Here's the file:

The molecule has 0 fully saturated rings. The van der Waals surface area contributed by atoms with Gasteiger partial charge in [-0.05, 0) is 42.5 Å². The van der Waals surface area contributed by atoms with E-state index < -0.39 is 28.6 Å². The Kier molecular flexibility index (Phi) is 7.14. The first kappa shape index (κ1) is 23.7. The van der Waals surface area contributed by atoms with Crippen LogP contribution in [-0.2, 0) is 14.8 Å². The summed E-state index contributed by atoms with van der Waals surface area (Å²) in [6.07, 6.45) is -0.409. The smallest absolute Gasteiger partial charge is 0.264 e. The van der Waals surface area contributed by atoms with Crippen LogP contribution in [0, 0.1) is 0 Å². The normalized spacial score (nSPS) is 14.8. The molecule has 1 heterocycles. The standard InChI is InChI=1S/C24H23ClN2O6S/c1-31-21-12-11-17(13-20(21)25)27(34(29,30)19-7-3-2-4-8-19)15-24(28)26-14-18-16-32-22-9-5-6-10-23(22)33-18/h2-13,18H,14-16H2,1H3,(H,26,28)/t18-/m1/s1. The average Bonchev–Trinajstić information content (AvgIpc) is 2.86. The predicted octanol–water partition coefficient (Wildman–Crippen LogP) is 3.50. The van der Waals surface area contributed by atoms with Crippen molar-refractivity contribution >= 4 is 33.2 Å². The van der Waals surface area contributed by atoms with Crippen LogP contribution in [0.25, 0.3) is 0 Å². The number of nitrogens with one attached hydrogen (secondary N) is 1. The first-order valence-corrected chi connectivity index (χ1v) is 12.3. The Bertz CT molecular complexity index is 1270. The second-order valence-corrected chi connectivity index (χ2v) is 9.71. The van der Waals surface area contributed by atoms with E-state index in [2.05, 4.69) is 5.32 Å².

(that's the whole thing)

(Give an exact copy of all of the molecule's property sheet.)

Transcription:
The molecule has 0 fully saturated rings. The van der Waals surface area contributed by atoms with Gasteiger partial charge in [-0.05, 0) is 42.5 Å². The van der Waals surface area contributed by atoms with E-state index < -0.39 is 28.6 Å². The Kier molecular flexibility index (Phi) is 7.14. The first kappa shape index (κ1) is 23.7. The van der Waals surface area contributed by atoms with Crippen LogP contribution in [-0.2, 0) is 14.8 Å². The summed E-state index contributed by atoms with van der Waals surface area (Å²) in [6.07, 6.45) is -0.409. The smallest absolute Gasteiger partial charge is 0.264 e. The van der Waals surface area contributed by atoms with Crippen LogP contribution in [0, 0.1) is 0 Å². The normalized spacial score (nSPS) is 14.8. The molecule has 1 heterocycles. The standard InChI is InChI=1S/C24H23ClN2O6S/c1-31-21-12-11-17(13-20(21)25)27(34(29,30)19-7-3-2-4-8-19)15-24(28)26-14-18-16-32-22-9-5-6-10-23(22)33-18/h2-13,18H,14-16H2,1H3,(H,26,28)/t18-/m1/s1. The average Bonchev–Trinajstić information content (AvgIpc) is 2.86. The predicted octanol–water partition coefficient (Wildman–Crippen LogP) is 3.50. The van der Waals surface area contributed by atoms with Crippen molar-refractivity contribution >= 4 is 33.2 Å². The van der Waals surface area contributed by atoms with Crippen LogP contribution in [0.25, 0.3) is 0 Å². The number of nitrogens with one attached hydrogen (secondary N) is 1. The first-order valence-corrected chi connectivity index (χ1v) is 12.3. The Bertz CT molecular complexity index is 1270. The second-order valence-corrected chi connectivity index (χ2v) is 9.71. The van der Waals surface area contributed by atoms with E-state index in [2.05, 4.69) is 5.32 Å².